I attended the Body Worlds exhibit at the St. Louis Science Center today (January 1). I have to say it was the most moving science display of scientific information I’ve ever experienced. There is a permanent link to the website here: www.bodyworlds.com, so I’ll spare you a description of the models themselves. You can get a pretty good overview from the material out there on the web.
What I’m most curious about is my own reaction to the exhibit. I expected to see the structures of human bones and tissues in a new light. Certainly, I had never seen them in three dimensions, though I had experienced images of this exhibit online for several years, and those weren’t so different, really, than the anatomical drawings of Andreas Vesalius or his successors.
There were two things that were disturbing out the exhibition that I didn’t expect. The first was the way that Hagens (Gunther von Hagens) presented the lifelike quality of the models. I first became aware of this element of unease as I stared into the eyes of one of the models (I think it was the guy jumping over the hurdle). It’s a pose that not only captures the movement and energy of the living human body, but the model’s eyes actually seem to be looking out at something in particular. I don’t know if I can say they looked focused, but they certainly looked more alive than any other model I’ve ever seen. I’ve seen dead bodies at funerals, but they look peaceful and at rest. A final rest. Although clearly organic and human, they still look, well, dead. Not so with Hagen’s models. I could look his models in the eyes, I could walk around them, I could look over their shoulder to wonder where they gaze was cast, I could extend a hand to almost meet there’s outstretched. I could feel their mid-strides land. I could imagine their muscles tensely concentrating on balancing their current pose.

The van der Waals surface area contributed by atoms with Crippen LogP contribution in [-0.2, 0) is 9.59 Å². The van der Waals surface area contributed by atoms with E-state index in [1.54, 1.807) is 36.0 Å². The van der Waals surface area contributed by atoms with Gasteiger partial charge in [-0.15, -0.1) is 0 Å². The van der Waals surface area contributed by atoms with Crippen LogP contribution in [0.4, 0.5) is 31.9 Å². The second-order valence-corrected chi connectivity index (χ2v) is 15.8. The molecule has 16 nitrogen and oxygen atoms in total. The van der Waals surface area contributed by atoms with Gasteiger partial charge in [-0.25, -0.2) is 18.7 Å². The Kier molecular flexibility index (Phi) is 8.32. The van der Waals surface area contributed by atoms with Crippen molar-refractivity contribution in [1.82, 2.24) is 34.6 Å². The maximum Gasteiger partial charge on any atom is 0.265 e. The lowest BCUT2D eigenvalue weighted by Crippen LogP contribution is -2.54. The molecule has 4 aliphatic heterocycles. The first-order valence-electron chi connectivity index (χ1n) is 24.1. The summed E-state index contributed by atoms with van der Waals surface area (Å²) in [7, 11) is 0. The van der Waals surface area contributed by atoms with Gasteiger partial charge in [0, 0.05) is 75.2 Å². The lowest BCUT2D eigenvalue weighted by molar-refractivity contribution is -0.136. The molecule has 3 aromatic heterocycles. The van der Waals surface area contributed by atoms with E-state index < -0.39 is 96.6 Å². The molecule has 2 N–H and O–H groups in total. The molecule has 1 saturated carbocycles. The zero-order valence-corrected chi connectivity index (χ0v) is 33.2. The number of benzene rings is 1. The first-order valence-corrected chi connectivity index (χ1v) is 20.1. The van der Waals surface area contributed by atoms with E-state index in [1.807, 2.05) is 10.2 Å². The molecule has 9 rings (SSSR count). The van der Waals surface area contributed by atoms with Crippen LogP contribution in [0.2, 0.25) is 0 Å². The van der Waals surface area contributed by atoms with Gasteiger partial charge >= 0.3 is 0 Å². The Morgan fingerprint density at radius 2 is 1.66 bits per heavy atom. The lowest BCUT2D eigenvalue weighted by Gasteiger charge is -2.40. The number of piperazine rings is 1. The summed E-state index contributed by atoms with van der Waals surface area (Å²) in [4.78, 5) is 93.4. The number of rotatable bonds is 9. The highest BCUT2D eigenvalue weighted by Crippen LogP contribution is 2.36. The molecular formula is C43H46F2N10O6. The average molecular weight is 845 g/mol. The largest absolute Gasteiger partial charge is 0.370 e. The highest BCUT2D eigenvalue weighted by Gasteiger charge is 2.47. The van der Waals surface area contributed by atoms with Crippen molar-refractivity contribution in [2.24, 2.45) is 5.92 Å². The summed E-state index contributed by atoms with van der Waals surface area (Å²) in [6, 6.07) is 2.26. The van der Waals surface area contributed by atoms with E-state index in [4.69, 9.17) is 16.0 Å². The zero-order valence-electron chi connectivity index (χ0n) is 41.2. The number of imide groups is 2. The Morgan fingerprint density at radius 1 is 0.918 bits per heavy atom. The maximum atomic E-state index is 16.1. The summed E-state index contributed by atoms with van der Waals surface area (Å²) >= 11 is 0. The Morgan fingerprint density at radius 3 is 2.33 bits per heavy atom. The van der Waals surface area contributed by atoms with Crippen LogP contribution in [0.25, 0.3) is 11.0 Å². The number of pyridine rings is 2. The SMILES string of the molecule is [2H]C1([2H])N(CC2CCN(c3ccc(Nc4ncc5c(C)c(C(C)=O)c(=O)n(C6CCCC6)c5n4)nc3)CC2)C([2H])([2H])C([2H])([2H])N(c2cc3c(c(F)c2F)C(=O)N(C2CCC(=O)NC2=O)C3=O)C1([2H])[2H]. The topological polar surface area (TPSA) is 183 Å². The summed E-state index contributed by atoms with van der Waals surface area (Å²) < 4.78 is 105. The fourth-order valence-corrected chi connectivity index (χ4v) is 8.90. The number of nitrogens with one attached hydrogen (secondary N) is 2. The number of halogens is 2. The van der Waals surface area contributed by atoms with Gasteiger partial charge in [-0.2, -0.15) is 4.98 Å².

This life-like quality, then, must be one that is created. An effect to be sought after. And so, the anatomist must make presentation decisions toward that effect. How much of a leap is it to say, I wonder, that the anatomist becomes an artist making decisions about aesthetics? Or the anatomist becomes a speaker making rhetorical decisions about his message? In what ways to these new frames change the discussion of how these bodies are really transformed by this process? What are they becoming, other than merely anatomical models? There is so much more going on here that merely science. Politics, morality, aesthetics, etc. These reservations, then, lead me to the second observation to give me pause. The male model’s penises and testes were always a source of visual interest for each model. Sometimes hanging rather innocuously as a runner-in-stride floats in the air. Another time erect and split down the middle to expose the urethra extending to the head. I don’t take issue with the particular treatment of any of the models’ reproductive organs; however, the attention paid to them, both by the models’ “sculptors” and by the audience, is clearly related to the wood cuts on the vinyl prints hanging on the walls around the exhibition. I can’t help but think about the types of taboos this exhibition is interested in transgressing. Personally, I think these sorts of motivations are generally positive. But there’s some sort of sanctity to the human body that I just can’t shake, and I was really unable to feel at ease among these bodies-become-media. Maybe I’m old fashioned. If that turns out to be the case, I can accept that. But I wonder, if there are new spaces for sanctity being carved out as those so clearly exposed and illuminated by this exhibition.